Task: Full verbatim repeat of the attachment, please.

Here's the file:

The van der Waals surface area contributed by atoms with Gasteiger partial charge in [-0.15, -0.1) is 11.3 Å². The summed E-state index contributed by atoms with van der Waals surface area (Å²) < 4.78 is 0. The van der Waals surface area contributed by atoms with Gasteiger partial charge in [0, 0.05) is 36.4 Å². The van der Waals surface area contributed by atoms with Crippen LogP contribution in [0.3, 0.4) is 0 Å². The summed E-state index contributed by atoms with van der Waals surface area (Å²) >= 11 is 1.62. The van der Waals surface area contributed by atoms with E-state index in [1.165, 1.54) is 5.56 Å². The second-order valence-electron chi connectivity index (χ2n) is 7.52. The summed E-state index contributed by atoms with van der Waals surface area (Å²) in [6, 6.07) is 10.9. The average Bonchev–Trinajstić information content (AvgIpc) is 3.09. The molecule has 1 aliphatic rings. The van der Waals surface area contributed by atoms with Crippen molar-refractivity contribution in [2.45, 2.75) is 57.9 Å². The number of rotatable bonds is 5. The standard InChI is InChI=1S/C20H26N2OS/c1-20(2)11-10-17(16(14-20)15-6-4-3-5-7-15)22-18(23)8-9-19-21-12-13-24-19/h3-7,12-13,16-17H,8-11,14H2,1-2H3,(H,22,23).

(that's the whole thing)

The van der Waals surface area contributed by atoms with Gasteiger partial charge in [-0.15, -0.1) is 11.3 Å². The summed E-state index contributed by atoms with van der Waals surface area (Å²) < 4.78 is 0. The van der Waals surface area contributed by atoms with Gasteiger partial charge in [0, 0.05) is 36.4 Å². The van der Waals surface area contributed by atoms with Crippen LogP contribution in [0.3, 0.4) is 0 Å². The summed E-state index contributed by atoms with van der Waals surface area (Å²) >= 11 is 1.62. The van der Waals surface area contributed by atoms with E-state index in [1.165, 1.54) is 5.56 Å². The second-order valence-electron chi connectivity index (χ2n) is 7.52. The summed E-state index contributed by atoms with van der Waals surface area (Å²) in [6, 6.07) is 10.9. The average Bonchev–Trinajstić information content (AvgIpc) is 3.09. The molecule has 1 aliphatic rings. The van der Waals surface area contributed by atoms with Crippen molar-refractivity contribution in [2.45, 2.75) is 57.9 Å². The number of rotatable bonds is 5. The standard InChI is InChI=1S/C20H26N2OS/c1-20(2)11-10-17(16(14-20)15-6-4-3-5-7-15)22-18(23)8-9-19-21-12-13-24-19/h3-7,12-13,16-17H,8-11,14H2,1-2H3,(H,22,23).